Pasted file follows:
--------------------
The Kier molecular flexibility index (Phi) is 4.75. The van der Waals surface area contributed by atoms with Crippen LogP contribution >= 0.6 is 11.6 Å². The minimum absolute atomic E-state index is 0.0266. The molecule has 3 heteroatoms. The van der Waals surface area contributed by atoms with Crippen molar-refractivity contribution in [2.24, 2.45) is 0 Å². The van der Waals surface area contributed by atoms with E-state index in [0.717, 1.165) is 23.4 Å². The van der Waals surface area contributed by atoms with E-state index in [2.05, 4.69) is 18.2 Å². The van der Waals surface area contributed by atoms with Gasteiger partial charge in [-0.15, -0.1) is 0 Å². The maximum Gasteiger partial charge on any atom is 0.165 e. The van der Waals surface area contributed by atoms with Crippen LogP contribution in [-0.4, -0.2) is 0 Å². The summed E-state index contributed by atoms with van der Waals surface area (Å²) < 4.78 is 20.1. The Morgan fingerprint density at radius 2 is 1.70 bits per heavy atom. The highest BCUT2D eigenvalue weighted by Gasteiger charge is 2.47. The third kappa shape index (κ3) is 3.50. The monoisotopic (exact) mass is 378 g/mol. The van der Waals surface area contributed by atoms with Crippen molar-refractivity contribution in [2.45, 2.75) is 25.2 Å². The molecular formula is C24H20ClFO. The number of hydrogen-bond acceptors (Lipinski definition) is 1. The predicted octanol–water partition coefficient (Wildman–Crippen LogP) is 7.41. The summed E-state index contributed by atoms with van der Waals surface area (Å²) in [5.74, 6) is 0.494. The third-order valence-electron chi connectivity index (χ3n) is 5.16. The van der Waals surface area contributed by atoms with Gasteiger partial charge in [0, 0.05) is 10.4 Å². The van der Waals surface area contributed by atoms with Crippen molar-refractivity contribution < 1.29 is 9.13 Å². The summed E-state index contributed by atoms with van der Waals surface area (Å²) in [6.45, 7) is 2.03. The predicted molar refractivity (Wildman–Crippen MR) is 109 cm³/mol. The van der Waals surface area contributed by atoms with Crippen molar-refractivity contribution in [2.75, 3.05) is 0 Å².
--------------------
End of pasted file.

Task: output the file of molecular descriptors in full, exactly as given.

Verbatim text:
The Kier molecular flexibility index (Phi) is 4.75. The van der Waals surface area contributed by atoms with Crippen LogP contribution >= 0.6 is 11.6 Å². The minimum absolute atomic E-state index is 0.0266. The molecule has 3 heteroatoms. The van der Waals surface area contributed by atoms with Crippen molar-refractivity contribution in [2.24, 2.45) is 0 Å². The van der Waals surface area contributed by atoms with E-state index in [0.717, 1.165) is 23.4 Å². The van der Waals surface area contributed by atoms with E-state index in [2.05, 4.69) is 18.2 Å². The van der Waals surface area contributed by atoms with Gasteiger partial charge in [-0.15, -0.1) is 0 Å². The maximum Gasteiger partial charge on any atom is 0.165 e. The van der Waals surface area contributed by atoms with Crippen LogP contribution in [-0.4, -0.2) is 0 Å². The summed E-state index contributed by atoms with van der Waals surface area (Å²) < 4.78 is 20.1. The Morgan fingerprint density at radius 2 is 1.70 bits per heavy atom. The highest BCUT2D eigenvalue weighted by Gasteiger charge is 2.47. The third kappa shape index (κ3) is 3.50. The monoisotopic (exact) mass is 378 g/mol. The van der Waals surface area contributed by atoms with Crippen molar-refractivity contribution in [2.45, 2.75) is 25.2 Å². The molecular formula is C24H20ClFO. The number of hydrogen-bond acceptors (Lipinski definition) is 1. The predicted octanol–water partition coefficient (Wildman–Crippen LogP) is 7.41. The summed E-state index contributed by atoms with van der Waals surface area (Å²) in [5.74, 6) is 0.494. The third-order valence-electron chi connectivity index (χ3n) is 5.16. The van der Waals surface area contributed by atoms with Gasteiger partial charge in [0, 0.05) is 10.4 Å². The van der Waals surface area contributed by atoms with Crippen molar-refractivity contribution < 1.29 is 9.13 Å². The summed E-state index contributed by atoms with van der Waals surface area (Å²) in [6.45, 7) is 2.03. The predicted molar refractivity (Wildman–Crippen MR) is 109 cm³/mol. The van der Waals surface area contributed by atoms with Crippen molar-refractivity contribution in [2.75, 3.05) is 0 Å².